In summary:

  • currying and overloading are completely unrelated
  • currying is about applying functions to fewer arguments than they require in order to get a function of the remaining arguments
  • overloading is about providing multiple definitions for the same name and having the compiler select which definition is used each time the name is used
  • neither currying nor overloading are specific to either functional programming or object-oriented programming; they each simply happen to be more widespread in historical languages of one kind or another because of the way the languages developed, causing them to be more useful or more obvious in one kind of language
share|improve this answer
Very well explained, Thank you very much... I think Im starting to understand now. – Marcelo de Aguiar May 16 '12 at 11:44

No, they are entirely unrelated and dissimilar.

Overloading is a technique for allowing the same code to be used at different types -- often known in functional programming as polymorphism (of various forms).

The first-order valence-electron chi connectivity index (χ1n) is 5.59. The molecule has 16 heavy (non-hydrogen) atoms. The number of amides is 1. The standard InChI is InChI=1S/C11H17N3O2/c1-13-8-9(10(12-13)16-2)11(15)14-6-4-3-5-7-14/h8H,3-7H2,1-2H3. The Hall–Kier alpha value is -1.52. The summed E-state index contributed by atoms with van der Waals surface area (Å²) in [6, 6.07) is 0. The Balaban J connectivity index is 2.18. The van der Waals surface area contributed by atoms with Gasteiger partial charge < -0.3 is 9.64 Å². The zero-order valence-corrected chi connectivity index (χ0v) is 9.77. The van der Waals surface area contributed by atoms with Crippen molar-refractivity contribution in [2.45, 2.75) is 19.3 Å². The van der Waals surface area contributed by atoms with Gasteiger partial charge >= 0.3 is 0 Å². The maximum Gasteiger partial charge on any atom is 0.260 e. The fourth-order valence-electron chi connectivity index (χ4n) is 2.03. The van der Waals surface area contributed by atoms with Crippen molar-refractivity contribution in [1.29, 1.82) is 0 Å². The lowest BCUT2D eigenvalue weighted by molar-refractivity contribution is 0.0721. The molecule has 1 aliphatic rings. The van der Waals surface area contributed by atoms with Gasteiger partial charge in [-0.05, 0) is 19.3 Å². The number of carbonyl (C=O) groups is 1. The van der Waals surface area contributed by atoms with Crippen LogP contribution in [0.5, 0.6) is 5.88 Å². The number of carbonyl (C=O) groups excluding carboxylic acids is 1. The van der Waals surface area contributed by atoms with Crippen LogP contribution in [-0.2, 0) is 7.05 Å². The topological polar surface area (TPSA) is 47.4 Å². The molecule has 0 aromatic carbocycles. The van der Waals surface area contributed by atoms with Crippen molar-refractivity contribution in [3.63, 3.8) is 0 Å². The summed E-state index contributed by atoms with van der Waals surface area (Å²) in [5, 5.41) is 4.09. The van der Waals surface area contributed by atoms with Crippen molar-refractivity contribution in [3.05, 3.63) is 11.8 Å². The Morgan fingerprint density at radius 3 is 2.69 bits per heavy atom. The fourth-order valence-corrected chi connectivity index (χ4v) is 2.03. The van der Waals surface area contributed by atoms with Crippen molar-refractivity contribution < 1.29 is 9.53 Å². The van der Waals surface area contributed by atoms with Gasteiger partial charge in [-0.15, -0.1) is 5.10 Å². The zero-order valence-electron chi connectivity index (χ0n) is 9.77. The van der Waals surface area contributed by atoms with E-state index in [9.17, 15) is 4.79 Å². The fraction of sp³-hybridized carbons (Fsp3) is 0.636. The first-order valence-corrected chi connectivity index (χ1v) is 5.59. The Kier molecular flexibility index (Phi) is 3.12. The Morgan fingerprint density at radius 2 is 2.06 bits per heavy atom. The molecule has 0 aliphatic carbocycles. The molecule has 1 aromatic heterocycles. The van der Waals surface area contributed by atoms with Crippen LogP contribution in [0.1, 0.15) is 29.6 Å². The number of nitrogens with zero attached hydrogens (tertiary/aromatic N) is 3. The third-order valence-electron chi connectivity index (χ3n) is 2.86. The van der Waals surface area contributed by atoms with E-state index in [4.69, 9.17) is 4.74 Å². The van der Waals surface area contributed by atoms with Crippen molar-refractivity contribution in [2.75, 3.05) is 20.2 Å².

A polymorphic function:

 map :: (a -> b) -> [a] -> [b]
 map f []     = []
 map f (x:xs) = f x : map f xs

Here, map is a function that operates on any list. It is polymorphic -- it works just as well with a list of Int as a list of trees of hashtables. It also is higher-order, in that it is a function that takes a function as an argument.

Currying is the transformation of a function that takes a structure of n arguments, into a chain of functions each taking one argument.

In curried languages, you can apply any function to some of its arguments, yielding a function that takes the rest of the arguments. The partially-applied function is a closure.

And you can transform a curried function into an uncurried one (and vice-versa) by applying the transformation invented by Curry and Schonfinkel.

curry :: ((a, b) -> c) -> a -> b -> c 
   -- curry converts an uncurried function to a curried function.

uncurry :: (a -> b -> c) -> (a, b) -> c
   -- uncurry converts a curried function to a function on pairs.
share|improve this answer